That true light which enlightens every man coming into this world, has come. Brethren, let us all be enlightened, let us all be filled with light.

Let none of us remain a stranger to this brightness, let no one who is filled with it continue in the darkness, but let us all go forth shining with light, let us all go together bright with that light to welcome with old Simeon that everlasting shining light. Rejoicing with him in our souls, let us sing a hymn of thanks to the Begetter and Father of the light, who has sent the true light and driven away the darkness and made us all to shine with light.

For we too have seen through Him the salvation of God which He has prepared before the face of all peoples, and has shown forth for the glory of us who are the new Israel; and we have been freed at once from that mysterious and ancient sin just as Simeon was released from the bonds of this present life when he had seen Christ.

We have embraced Christ in faith as He came to us from Bethlehem, and have been made the people of God instead of Gentiles, for He is the salvation given us by our God and Father. We have seen God made flesh with our very eyes and we are called the New Israel now that we have seen the visible presence of God and have cradled Him in our minds. That presence we celebrate with a yearly festival; we shall never forget it.

(A reading from a sermon by Saint Sophronius [+ 639])

Prayer: Almighty, ever-living God, on this day Your Only-begotten Son was presented in the temple, in flesh and blood like ours; purify us in mind and heart that we may meet You in Your glory. We pray this in the most precious name of Lord Jesus Christ, Your Son, who lives and reigns with You and the Holy Spirit, God, for ever and ever. Amen.

Jakarta, 2 February 2018

A Christian Pilgrim

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Posted by on February 2, 2018 in READ & PRAY, SAINTS WE LOVE


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SAINT TIMOTHY AND SAINT TITUS, Bishops – Memoria: 26 January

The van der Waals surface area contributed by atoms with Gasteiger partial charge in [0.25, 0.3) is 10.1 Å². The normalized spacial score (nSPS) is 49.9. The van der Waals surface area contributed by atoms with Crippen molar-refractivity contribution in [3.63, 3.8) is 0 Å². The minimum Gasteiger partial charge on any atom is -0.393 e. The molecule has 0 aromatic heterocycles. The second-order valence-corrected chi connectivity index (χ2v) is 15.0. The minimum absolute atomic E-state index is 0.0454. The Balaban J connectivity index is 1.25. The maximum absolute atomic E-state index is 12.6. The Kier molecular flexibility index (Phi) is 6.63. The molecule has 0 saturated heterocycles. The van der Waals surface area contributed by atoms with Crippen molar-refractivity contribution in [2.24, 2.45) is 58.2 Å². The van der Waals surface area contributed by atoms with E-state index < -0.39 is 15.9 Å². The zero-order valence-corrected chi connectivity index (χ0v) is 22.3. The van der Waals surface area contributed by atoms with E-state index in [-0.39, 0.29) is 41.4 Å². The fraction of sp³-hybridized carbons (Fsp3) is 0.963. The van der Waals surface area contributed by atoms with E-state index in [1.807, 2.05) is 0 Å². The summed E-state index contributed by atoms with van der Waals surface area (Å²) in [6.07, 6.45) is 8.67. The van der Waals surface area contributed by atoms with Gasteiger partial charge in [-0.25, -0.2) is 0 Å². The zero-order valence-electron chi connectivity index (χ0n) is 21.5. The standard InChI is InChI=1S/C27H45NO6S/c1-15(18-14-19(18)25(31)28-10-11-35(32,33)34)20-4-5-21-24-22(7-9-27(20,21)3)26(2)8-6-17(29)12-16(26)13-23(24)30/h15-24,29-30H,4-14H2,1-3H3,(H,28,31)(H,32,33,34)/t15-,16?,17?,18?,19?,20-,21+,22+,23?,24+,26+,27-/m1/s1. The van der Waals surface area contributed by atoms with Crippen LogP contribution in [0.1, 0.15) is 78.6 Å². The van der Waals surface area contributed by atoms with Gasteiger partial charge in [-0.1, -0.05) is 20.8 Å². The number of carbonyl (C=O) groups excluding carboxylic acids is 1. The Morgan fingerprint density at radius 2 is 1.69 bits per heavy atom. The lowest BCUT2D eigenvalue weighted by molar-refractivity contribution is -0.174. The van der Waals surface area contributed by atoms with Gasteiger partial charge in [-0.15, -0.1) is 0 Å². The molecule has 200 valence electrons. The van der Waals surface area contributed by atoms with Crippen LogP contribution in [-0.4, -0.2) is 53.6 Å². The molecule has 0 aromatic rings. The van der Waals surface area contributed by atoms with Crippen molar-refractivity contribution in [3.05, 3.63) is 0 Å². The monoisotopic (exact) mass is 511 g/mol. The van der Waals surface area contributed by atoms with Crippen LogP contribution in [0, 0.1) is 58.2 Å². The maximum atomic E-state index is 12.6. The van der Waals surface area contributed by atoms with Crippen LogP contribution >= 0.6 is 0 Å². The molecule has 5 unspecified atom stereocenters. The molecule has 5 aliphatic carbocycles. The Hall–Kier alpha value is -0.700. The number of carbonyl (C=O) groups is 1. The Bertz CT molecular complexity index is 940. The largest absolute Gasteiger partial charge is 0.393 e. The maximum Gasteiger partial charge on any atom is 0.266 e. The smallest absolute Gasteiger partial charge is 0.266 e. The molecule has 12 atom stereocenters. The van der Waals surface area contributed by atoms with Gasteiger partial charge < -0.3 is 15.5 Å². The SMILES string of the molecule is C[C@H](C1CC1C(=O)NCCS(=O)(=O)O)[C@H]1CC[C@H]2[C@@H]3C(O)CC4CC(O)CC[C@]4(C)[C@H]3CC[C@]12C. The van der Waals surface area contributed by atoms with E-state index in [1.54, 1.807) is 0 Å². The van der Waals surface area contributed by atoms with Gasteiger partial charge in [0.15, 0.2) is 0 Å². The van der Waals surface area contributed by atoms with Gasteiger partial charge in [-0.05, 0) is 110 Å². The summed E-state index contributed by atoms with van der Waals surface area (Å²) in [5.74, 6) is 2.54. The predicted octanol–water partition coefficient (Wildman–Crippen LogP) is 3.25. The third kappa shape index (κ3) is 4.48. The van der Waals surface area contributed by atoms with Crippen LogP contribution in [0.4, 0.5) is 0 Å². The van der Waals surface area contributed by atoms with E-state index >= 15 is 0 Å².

Timothy and Titus were both beloved disciples and close associates of St. Paul in his apostolic activities and care for the Churches. Paul considers each of them his true son in the faith (1 Timothy 1:2; Titus 1:4). St. Paul wrote three pastoral letters, two to Timothy and one to Titus, giving them his support, encouragement and wise counsel for their personal lives and for supervising the Christian communities.

Timothy and Titus are models of apostolic virtues. They bore witness to Christ in difficult circumstances and followed the advice of Paul to preach the message whether the time was ripe or not (2 Timothy 4:2). A deep faith in the Word of God an firm commitment to proclaiming it are virtues indispensable to anyone who carries out any pastoral ministry. Writing to Titus, St. Paul urges him, “In all things you yourself must be an example of good behavior” (Titus 2:7). This is an excellent advice which every Christian does well to take seriously. It is all the more necessary for any person who is engaged in teaching and guiding the faithful. Timothy and Titus were docile to the guidance given by St. Paul.

Example is a very concrete and practical lesson, much more effective than explanation. As it is rightly said, action speak louder than words. Therefore, through our life more than through our words, we must proclaim the wonders of the Lord among all the nations as we wait in joyful hope for the coming of our Savior Jesus Christ. The example of Saints Timothy and Titus who lived a just and pious life and became masters of communicating the Good News of salvation certainly encourages us to do that.

Prayer: Heavenly Father, You endowed Saint Timothy and Saint Titus with power to preach Your Word; grant that, living a life of integrity and holiness in this world, we may, through their prayers, come to our true home in heave. We pray this in the most precious name our Lord Jesus Christ, Your Son, who lives and reigns with You and the Holy Spirit, God, for ever and ever. Amen.

Jakarta, 26 January 2018

A Christian Pilgrim

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Posted by on January 26, 2018 in READ & PRAY, SAINTS WE LOVE